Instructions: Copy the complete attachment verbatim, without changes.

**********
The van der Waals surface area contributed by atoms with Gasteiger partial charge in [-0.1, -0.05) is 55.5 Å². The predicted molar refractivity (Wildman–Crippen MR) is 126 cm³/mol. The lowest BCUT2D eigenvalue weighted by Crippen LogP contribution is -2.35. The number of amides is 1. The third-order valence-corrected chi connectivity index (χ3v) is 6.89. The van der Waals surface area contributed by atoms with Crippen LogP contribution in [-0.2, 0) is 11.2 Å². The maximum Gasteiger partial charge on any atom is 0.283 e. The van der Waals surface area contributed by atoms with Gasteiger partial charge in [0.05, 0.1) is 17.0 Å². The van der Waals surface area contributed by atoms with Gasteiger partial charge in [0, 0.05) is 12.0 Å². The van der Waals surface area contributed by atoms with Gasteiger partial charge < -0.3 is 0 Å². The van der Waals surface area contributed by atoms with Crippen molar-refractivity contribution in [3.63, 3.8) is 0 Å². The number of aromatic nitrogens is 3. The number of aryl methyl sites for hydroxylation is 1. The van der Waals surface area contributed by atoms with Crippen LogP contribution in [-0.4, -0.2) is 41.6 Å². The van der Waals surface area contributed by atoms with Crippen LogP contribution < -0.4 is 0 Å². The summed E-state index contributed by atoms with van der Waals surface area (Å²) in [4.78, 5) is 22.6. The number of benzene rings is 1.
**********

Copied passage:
The van der Waals surface area contributed by atoms with Gasteiger partial charge in [-0.1, -0.05) is 55.5 Å². The predicted molar refractivity (Wildman–Crippen MR) is 126 cm³/mol. The lowest BCUT2D eigenvalue weighted by Crippen LogP contribution is -2.35. The number of amides is 1. The third-order valence-corrected chi connectivity index (χ3v) is 6.89. The van der Waals surface area contributed by atoms with Crippen LogP contribution in [-0.2, 0) is 11.2 Å². The maximum Gasteiger partial charge on any atom is 0.283 e. The van der Waals surface area contributed by atoms with Gasteiger partial charge in [0.05, 0.1) is 17.0 Å². The van der Waals surface area contributed by atoms with Gasteiger partial charge in [0, 0.05) is 12.0 Å². The van der Waals surface area contributed by atoms with Gasteiger partial charge < -0.3 is 0 Å². The van der Waals surface area contributed by atoms with Crippen molar-refractivity contribution in [3.63, 3.8) is 0 Å². The number of aromatic nitrogens is 3. The number of aryl methyl sites for hydroxylation is 1. The van der Waals surface area contributed by atoms with Crippen LogP contribution in [-0.4, -0.2) is 41.6 Å². The van der Waals surface area contributed by atoms with Crippen LogP contribution < -0.4 is 0 Å². The summed E-state index contributed by atoms with van der Waals surface area (Å²) in [4.78, 5) is 22.6. The number of benzene rings is 1.